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What Is Synesthesia?

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 Biology   |   Psychology   |   Science
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It’s true – some people hear colors, or taste words. But what produces synesthesia?

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Have you ever heard a color or smelled a sound? If so, don’t worry: you’re not alone. Instead, you’re part of a group I consider superpowered- you have synesthesia.

Or you’ve done some crazy drugs. Maybe that’s a different episode?

Anyway, when people with synesthesia experience input from one sense, it results in the experience of another sense. So, if you’re a synesthete like author Vladimir Nabokov, you would associate letters with colors – grapheme-color synesthesia.

And there are different types of synesthesia. Nabokov called his “color hearing”. This grapheme-color stuff is the most common type, but synesthesia can occur between just about any combination of senses or cognitive pathways.

And not everyone will experience the same type of synesthesia the same way. So while the soft “ah” sound always seems fire-engine red to one synesthete, it may be cobalt blue for others. Some people with this condition see music – which sounds kind of beautiful, when you think about it.

There are less common types, such as lexical-gustatory. People with this condition taste certain flavors, dishes or entire meals based on a picture, word or sound. Smells could have colors and shapes, too. The list goes on.

So, this is all fascinating, but how do people get it? Researchers are still working on that one, but they believe the condition tends to be somewhat inherited or genetic, as about 40% of synesthetes have a close relative with synesthesia. Most synesthetes recall having the condition for as long as they can remember.

It might sound like people have just made mnemonic connections with sounds, colors or so on, but research shows it is a genuine sensory phenomenon, rather than a memory exercise.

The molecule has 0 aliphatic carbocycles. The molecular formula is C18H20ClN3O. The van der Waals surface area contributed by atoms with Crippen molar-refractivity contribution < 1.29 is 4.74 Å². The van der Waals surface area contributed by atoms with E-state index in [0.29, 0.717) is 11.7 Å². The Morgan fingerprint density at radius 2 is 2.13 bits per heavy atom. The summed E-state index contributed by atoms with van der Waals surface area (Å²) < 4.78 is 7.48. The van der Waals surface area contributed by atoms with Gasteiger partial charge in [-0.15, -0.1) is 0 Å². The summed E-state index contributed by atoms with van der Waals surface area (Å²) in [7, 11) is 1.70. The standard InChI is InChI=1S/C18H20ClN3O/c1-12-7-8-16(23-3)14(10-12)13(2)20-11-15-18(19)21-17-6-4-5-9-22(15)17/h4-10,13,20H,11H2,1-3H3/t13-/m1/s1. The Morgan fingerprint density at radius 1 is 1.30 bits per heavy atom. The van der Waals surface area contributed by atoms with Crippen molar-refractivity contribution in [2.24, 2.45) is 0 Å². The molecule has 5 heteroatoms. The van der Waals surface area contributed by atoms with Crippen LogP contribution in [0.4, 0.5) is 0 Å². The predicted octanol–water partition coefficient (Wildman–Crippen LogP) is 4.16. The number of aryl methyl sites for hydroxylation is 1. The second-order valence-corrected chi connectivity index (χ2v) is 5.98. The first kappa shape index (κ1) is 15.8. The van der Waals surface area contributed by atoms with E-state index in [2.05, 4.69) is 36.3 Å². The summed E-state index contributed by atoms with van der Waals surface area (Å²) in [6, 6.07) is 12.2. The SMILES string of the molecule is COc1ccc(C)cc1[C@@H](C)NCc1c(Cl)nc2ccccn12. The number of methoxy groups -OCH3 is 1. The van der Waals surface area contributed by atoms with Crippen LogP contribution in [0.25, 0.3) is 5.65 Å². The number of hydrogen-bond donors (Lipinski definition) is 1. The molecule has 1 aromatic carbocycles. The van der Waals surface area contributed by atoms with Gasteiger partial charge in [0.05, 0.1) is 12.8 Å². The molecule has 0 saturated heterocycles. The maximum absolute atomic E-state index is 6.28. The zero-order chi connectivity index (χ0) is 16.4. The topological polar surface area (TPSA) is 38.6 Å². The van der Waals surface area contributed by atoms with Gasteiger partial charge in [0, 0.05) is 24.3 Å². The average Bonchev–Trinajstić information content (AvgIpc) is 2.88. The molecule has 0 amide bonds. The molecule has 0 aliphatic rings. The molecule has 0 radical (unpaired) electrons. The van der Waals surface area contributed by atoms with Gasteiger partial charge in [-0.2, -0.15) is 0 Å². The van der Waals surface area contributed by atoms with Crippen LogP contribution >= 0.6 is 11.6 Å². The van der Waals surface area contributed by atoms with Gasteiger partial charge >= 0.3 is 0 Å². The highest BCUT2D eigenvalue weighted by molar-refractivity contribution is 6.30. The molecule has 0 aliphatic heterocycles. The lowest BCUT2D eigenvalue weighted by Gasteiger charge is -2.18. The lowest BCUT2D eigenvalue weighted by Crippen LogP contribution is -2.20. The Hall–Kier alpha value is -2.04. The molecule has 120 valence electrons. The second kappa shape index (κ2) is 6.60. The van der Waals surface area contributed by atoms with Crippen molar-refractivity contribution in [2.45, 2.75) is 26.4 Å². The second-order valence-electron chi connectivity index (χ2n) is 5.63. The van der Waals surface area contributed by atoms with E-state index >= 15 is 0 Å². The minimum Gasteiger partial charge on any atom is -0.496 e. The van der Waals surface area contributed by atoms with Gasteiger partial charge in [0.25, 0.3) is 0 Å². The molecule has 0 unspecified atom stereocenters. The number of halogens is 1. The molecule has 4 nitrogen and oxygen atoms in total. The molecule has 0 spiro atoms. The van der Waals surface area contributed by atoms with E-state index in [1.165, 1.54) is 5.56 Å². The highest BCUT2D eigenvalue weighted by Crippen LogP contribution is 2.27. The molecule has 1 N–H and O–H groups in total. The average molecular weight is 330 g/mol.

For example, if we drew the number five all over a piece of paper – scattered with a few twos, forming a triangle – most people would have a hard time seeing it. They’d have to look closely to search for the twos, and then slowly construct the shape. But a grapheme-color synesthete can see this triangle almost instantly.

Researchers think that synesthesia is a kind of cross-wiring in the brain. In grapheme-color synesthetes, seeing a number stimulates your grapheme region and the area of your visual cortex that responds to color stimuli.

One theory is that there are increased neural connections in the brain of synesthetes that could've been the result of less "neural pruning" while in utero. Even cooler is that there might be actual anatomical differences in the brains of synesthetes, like increased white and gray matter in the brain.

One bit of sad news for all the non-synesthetes. Although one study did find that some exposure to color-letters built up their association, the effect didn't last. So people can’t just “catch” synesthesia.

But, hey, it’s not like all synesthetes have a great time. It can be uncomfortable to see a number in the "wrong" color. And one lexical-gustatory synesthete also said that if a certain name doesn't taste “right” to him, he has a hard time liking the person it's attached to.


And it’s time to talk about drugs. Don’t act like you didn’t know this was coming. Hallucinogens might be one way that synesthesia can be "manufactured." Several drugs can produce vivid synesthesia in non-synesthetes, which might be a key to understanding the condition.

One researcher has posited that in non-synesthetes, information in a multisensory area travels back easily to its single-sense area, but in synesthetes it gets a bit mixed up along the way. Hallucinogens may temporarily alter the user’s neurochemistry, confusing those existing connections.

I mean, let’s face it, going to a concert might be pretty amazing for people with visually-associated synesthesia.


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